Poster Presentation COSA-IPOS Joint Scientific Meeting 2012

Prostate cancer – men aren’t the only ones (#405)

Margaret Bennett 1 , Angela Pearce 1
  1. Prostate Cancer Foundation of Australia, St Leonards, NSW, Australia

Previous research indicates that partners of men diagnosed with prostate cancer exhibit higher levels of distress and have more unmet needs than men with prostate cancer themselves. The main aim of this study was to record the experiences of partners and assess methods for addressing their needs.

A pilot community survey was conducted to assess women’s attitudes to prostate cancer and document their experiences since their partners diagnosis (n = 61). In addition, two women presented written biographical accounts of their experience and n= 8 participated in a focus group.

From the survey data, 66% of partners reported feeling a deep sense of shock at the diagnosis and 41% indicated that they were currently receiving no support. From the biographical data, women indicated a lack of support in coping with the challenges involved in caring for their partner while dealing with the effects of the diagnosis themselves. Forty seven per cent of women also reported that their partners were reluctant to communicate about cancer. Most women sought information from health professionals (69%), online (64%) and from family and friends (54%).Women in the support group indicated their lack of involvement in treatment decision making even when the outcomes affected them, their inability to fully share their concerns with their partners, and the difficulties they had in accessing suitable information. .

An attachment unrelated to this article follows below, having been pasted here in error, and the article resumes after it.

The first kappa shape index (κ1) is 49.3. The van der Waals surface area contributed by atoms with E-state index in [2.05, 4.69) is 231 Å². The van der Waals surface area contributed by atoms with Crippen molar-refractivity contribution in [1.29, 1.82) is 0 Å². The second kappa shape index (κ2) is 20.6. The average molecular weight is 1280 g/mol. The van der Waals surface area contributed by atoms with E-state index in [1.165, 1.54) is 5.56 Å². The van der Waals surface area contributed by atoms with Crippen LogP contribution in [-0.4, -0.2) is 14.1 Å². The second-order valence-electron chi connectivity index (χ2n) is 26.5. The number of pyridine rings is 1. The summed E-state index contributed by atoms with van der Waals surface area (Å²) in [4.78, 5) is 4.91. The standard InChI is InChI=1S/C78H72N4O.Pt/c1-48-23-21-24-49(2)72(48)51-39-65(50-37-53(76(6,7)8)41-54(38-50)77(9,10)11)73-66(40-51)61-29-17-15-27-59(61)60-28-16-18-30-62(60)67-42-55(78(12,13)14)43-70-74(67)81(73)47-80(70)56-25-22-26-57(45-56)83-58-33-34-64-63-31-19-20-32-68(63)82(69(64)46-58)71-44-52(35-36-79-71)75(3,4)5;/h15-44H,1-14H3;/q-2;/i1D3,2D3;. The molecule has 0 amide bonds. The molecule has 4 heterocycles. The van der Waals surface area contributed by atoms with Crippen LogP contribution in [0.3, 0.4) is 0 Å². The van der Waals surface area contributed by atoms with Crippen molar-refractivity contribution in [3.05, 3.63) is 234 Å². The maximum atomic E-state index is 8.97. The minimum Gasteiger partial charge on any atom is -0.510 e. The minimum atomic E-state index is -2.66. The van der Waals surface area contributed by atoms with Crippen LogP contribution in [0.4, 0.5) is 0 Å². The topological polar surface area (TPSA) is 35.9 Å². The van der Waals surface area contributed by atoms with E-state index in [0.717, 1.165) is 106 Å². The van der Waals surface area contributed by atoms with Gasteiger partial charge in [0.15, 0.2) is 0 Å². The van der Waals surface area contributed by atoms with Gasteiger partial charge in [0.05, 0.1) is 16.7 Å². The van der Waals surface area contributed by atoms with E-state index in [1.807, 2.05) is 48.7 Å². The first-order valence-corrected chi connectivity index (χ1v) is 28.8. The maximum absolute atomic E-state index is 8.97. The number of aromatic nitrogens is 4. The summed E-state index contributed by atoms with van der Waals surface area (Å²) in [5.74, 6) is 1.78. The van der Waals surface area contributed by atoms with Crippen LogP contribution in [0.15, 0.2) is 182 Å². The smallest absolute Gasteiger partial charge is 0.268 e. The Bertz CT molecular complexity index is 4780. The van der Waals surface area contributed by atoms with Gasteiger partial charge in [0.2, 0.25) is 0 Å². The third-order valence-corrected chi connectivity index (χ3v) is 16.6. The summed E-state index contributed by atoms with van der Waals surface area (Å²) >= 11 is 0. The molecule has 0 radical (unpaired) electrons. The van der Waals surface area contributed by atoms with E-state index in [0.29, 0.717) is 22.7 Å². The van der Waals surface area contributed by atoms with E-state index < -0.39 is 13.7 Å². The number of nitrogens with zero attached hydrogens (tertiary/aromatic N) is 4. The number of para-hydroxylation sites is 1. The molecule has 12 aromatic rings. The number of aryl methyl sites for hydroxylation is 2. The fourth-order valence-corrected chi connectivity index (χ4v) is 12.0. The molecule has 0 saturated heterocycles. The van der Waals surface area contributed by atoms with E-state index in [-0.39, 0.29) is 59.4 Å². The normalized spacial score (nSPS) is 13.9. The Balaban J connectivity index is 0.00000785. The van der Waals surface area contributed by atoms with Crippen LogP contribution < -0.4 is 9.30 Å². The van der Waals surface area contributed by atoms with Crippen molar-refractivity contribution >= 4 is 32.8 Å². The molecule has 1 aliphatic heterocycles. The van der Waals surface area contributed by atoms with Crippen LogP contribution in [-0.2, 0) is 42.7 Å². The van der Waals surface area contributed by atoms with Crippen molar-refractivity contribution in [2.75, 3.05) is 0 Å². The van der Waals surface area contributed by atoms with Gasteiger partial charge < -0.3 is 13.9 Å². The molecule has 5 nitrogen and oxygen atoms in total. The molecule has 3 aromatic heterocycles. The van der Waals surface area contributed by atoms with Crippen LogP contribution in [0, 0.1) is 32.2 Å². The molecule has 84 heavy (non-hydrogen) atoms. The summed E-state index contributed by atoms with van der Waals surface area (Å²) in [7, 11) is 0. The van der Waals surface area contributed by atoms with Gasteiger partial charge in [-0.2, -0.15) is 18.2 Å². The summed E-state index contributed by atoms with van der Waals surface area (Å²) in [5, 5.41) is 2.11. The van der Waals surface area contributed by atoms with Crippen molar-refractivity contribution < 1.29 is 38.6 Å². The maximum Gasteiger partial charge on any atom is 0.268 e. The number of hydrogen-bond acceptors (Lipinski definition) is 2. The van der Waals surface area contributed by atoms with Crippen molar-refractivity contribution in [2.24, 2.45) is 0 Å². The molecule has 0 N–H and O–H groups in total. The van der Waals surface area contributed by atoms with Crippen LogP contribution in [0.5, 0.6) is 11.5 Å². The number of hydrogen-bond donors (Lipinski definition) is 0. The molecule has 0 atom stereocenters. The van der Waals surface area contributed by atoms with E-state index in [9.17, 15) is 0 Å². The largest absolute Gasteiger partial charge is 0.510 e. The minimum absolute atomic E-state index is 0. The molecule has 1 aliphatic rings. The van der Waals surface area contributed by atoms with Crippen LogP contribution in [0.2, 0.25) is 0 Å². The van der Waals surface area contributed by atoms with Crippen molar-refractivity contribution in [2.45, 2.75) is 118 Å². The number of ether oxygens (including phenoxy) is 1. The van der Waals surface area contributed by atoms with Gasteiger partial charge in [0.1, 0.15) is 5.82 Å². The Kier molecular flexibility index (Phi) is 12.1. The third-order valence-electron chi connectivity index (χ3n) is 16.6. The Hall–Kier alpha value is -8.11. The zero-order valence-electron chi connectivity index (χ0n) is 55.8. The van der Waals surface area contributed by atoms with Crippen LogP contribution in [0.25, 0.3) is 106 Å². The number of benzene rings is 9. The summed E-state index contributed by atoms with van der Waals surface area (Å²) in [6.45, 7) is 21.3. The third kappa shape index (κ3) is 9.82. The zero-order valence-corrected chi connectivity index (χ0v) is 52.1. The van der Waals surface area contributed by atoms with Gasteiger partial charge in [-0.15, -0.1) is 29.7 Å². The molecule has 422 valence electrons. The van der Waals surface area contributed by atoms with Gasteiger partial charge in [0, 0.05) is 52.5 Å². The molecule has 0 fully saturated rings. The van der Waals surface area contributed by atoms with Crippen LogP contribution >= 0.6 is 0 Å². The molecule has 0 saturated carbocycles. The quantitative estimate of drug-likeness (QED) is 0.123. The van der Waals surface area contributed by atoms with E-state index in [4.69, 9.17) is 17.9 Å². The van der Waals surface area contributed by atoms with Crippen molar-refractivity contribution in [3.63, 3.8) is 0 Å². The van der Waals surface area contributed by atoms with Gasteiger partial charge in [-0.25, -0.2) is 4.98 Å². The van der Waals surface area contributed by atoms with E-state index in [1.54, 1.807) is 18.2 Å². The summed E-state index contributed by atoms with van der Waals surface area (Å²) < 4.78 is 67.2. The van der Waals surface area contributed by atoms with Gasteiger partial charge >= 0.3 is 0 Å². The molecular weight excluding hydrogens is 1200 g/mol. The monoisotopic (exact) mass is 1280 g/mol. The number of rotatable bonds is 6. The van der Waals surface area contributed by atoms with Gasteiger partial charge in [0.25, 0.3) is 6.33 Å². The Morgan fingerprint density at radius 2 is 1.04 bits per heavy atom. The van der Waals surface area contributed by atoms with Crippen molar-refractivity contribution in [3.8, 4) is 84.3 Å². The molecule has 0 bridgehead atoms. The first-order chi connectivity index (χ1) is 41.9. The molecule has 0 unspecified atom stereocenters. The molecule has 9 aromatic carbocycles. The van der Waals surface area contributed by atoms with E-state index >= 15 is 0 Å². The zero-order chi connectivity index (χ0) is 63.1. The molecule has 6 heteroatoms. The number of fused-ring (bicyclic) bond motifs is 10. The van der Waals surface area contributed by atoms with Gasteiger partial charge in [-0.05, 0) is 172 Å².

It is important for health professionals to recognise this lived experience of partners and the fundamental relationship changes that ensue as a result of diagnosis and treatment. Information and support needs to be addressed effectively and multisectorally to ameliorate the distress of partners.

  1. Echlin EN. & Rees CE. (2002). Information Needs and Information-seeking Behaviours of Men With Prostate Cancer and Their Partners: A Review of the Literature. Cancer Nursing, 25(1), 35-41
  2. Cliff, AM & Macdonagh, RP. (2000). Psychosocial morbidity in prostate cancer: II. A comparison of patients and partners. BJU International, 86(7), 834–839